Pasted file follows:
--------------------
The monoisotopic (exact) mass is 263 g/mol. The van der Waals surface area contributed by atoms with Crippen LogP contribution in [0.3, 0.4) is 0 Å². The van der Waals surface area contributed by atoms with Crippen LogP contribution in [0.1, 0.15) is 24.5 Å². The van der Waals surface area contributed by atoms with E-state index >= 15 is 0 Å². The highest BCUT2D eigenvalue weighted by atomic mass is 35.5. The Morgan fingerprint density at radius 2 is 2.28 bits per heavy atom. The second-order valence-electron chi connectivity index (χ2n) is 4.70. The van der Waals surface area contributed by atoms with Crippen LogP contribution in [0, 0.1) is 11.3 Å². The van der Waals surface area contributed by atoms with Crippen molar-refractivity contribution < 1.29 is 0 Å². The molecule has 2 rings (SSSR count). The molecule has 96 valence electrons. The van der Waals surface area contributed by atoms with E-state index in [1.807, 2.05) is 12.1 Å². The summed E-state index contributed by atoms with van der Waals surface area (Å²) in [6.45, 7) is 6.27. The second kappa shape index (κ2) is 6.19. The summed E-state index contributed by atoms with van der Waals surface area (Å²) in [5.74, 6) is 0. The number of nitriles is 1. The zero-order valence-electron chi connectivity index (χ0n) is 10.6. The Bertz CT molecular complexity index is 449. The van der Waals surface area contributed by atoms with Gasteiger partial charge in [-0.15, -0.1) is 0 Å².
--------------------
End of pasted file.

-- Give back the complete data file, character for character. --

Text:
The monoisotopic (exact) mass is 263 g/mol. The van der Waals surface area contributed by atoms with Crippen LogP contribution in [0.3, 0.4) is 0 Å². The van der Waals surface area contributed by atoms with Crippen LogP contribution in [0.1, 0.15) is 24.5 Å². The van der Waals surface area contributed by atoms with E-state index >= 15 is 0 Å². The highest BCUT2D eigenvalue weighted by atomic mass is 35.5. The Morgan fingerprint density at radius 2 is 2.28 bits per heavy atom. The second-order valence-electron chi connectivity index (χ2n) is 4.70. The van der Waals surface area contributed by atoms with Crippen LogP contribution in [0, 0.1) is 11.3 Å². The van der Waals surface area contributed by atoms with Crippen molar-refractivity contribution < 1.29 is 0 Å². The molecule has 2 rings (SSSR count). The molecule has 96 valence electrons. The van der Waals surface area contributed by atoms with E-state index in [1.807, 2.05) is 12.1 Å². The summed E-state index contributed by atoms with van der Waals surface area (Å²) in [6.45, 7) is 6.27. The second kappa shape index (κ2) is 6.19. The summed E-state index contributed by atoms with van der Waals surface area (Å²) in [5.74, 6) is 0. The number of nitriles is 1. The zero-order valence-electron chi connectivity index (χ0n) is 10.6. The Bertz CT molecular complexity index is 449. The van der Waals surface area contributed by atoms with Gasteiger partial charge in [-0.15, -0.1) is 0 Å².